Life is short, break the rules. Forgive quickly, kiss slowly. Love truly, laugh uncontrollably and never regret anything that makes you smile. - Samuel Longhorne Clemens (Mark Twain)

Tuesday, June 27, 2017

World War II Project - Horsa Glider - Part V

I'm finally worked through the final part of this build. I'm not quite sure when I'm going to pull this into the paint booth so I'll call it done for now. This post is a bit long winded. In part IV I skinned the wings. I did the whole fuselage over the course of two days, just because of the time I had available.

I started with the cockpit. This is two pieces and it has its own quirks (every section does). First you need to flex the cardboard along the scored lines, but be careful with this. There are some fragile sections and its easy to put to much "bend" into it and it will kink on you and be difficult to keep flat against the ribs (this applies every time you need to bend the cardboard).

Second, remember that the very back edge of the cockpit is not covered by the cardboard, it will be covered like a sleeve by the main fuselage (at least in theory). I did the wrap around the side first. Be careful here as window framing is quite fragile. I'm not convinced cardboard was the right medium for this, something thinner and with less internal layers may have been better. Rubber bands are your friend here because of the circular nature of the fuselage. I didn't have any with me at this juncture and my build is a little rough because of it. I think paint will hide a multitude of sins here. I then followed that up with the front of the cockpit which I had trouble getting to lay flat. There are some serious compound curves here. I finally managed to weight it down with my steel weights. I'm not happy with the end result as there is a flat part on the lower front of the fuselage that is not lining up with the front, I lost the curve there somehow. Again, probably won't be noticed once she is painted. I feel like I managed to get glue an everything.

The "side" skin for the cockpit. Be careful of those window frames, they are fragile!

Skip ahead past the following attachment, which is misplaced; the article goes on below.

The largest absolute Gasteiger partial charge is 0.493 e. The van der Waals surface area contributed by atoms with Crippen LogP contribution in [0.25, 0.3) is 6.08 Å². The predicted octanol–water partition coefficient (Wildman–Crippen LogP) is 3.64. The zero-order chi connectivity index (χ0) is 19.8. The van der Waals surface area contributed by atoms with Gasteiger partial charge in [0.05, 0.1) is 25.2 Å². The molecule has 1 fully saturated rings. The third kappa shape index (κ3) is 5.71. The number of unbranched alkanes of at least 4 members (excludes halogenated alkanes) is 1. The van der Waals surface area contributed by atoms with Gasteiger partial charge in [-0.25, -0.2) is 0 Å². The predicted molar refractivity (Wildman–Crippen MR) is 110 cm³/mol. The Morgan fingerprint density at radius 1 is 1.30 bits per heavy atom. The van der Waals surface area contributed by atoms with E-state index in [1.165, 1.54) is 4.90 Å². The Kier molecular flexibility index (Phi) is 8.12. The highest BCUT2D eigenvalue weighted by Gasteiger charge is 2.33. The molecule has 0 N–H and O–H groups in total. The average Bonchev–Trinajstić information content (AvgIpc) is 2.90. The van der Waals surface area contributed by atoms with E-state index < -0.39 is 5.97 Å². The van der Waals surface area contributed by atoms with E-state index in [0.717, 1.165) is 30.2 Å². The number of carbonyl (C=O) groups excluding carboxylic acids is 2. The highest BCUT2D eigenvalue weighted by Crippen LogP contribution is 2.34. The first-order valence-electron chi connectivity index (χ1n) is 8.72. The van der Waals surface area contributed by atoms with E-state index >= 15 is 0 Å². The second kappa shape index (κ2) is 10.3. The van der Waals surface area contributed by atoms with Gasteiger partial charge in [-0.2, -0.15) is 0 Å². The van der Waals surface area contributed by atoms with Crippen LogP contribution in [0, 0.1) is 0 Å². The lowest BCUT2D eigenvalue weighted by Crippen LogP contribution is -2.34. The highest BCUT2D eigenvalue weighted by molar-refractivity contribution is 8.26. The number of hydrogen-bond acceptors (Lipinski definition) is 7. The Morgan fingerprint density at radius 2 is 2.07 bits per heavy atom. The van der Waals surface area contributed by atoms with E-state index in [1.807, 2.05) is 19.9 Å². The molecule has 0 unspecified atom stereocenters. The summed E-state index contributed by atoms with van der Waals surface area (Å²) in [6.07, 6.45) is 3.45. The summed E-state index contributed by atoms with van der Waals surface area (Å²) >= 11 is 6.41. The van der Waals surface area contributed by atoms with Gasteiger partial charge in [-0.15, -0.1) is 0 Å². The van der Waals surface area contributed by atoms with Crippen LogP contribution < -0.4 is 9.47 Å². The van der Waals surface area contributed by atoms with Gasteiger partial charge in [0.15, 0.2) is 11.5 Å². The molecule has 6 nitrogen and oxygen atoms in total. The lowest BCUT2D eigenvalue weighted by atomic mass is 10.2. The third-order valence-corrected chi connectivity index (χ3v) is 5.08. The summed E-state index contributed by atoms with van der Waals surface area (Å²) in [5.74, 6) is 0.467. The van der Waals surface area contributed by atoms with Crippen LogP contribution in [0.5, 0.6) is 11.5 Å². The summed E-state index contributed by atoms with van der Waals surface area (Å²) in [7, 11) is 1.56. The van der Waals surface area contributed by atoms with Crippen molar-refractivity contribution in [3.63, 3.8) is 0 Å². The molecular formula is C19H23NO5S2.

I did not have any rubber bands at this point and I did not get a nice round look when I attached the skin here. Note that the skin does not (nor should it!) go all the way to the back edge of the cockpit bulkhead.

I need some weight here. That's three pounds of steel weights. Definitely overkill. But be aware that you will need something to hold the skin to the three front ribs of the cockpit.

Here you can see that the side windows are not quite conforming to the front, that I can fix. What I cannot fix is the flat spot where the lower fuselage meets the front. Will probably disappear with a little paint work.

A very definite kink in the side skin right below the window. This is a tricky spot.

Here I have managed to at least get the side windows to conform to the front edge, still nothing on the bottom though.

Adding a fillet of glue and then I'll hold it till it dries to get this side to conform to that nasty compound curve.
I then moved on to the tail (which I broke at one point, which made this much easier!). This is an interesting section as its wider at the front than the back. However with the whole tailplane/rudder assembly now a second piece it went wasn't to difficult. I had the rubber bands this time and they did short work of the whole thing.

Here I'm prepping the skin by gently wrapping it around the tail first before applying any glue to it.

Fixing the rudder and tailplane assembly that I broke early on.